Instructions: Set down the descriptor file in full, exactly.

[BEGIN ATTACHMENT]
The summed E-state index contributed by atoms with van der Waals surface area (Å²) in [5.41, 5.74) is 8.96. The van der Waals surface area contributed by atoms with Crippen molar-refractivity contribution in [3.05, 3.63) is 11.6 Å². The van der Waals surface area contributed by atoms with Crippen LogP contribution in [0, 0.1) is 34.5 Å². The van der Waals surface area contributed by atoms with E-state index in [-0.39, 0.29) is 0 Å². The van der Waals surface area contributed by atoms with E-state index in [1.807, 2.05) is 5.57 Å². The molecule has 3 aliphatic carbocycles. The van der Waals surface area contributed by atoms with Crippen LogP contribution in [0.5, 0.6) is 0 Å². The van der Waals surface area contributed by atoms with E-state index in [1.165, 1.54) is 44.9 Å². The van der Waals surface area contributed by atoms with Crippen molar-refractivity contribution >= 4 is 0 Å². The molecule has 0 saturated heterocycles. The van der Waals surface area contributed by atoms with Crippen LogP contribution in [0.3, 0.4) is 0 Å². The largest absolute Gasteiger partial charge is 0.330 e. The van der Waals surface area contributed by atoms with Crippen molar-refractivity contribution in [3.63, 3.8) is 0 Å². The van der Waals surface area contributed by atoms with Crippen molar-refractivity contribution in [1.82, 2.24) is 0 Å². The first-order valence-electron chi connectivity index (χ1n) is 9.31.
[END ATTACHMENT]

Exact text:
The summed E-state index contributed by atoms with van der Waals surface area (Å²) in [5.41, 5.74) is 8.96. The van der Waals surface area contributed by atoms with Crippen molar-refractivity contribution in [3.05, 3.63) is 11.6 Å². The van der Waals surface area contributed by atoms with Crippen LogP contribution in [0, 0.1) is 34.5 Å². The van der Waals surface area contributed by atoms with E-state index in [-0.39, 0.29) is 0 Å². The van der Waals surface area contributed by atoms with E-state index in [1.807, 2.05) is 5.57 Å². The molecule has 3 aliphatic carbocycles. The van der Waals surface area contributed by atoms with Crippen LogP contribution in [0.5, 0.6) is 0 Å². The van der Waals surface area contributed by atoms with E-state index in [1.165, 1.54) is 44.9 Å². The van der Waals surface area contributed by atoms with Crippen molar-refractivity contribution >= 4 is 0 Å². The molecule has 0 saturated heterocycles. The van der Waals surface area contributed by atoms with Crippen LogP contribution in [0.3, 0.4) is 0 Å². The largest absolute Gasteiger partial charge is 0.330 e. The van der Waals surface area contributed by atoms with Crippen molar-refractivity contribution in [3.63, 3.8) is 0 Å². The van der Waals surface area contributed by atoms with Crippen molar-refractivity contribution in [1.82, 2.24) is 0 Å². The first-order valence-electron chi connectivity index (χ1n) is 9.31.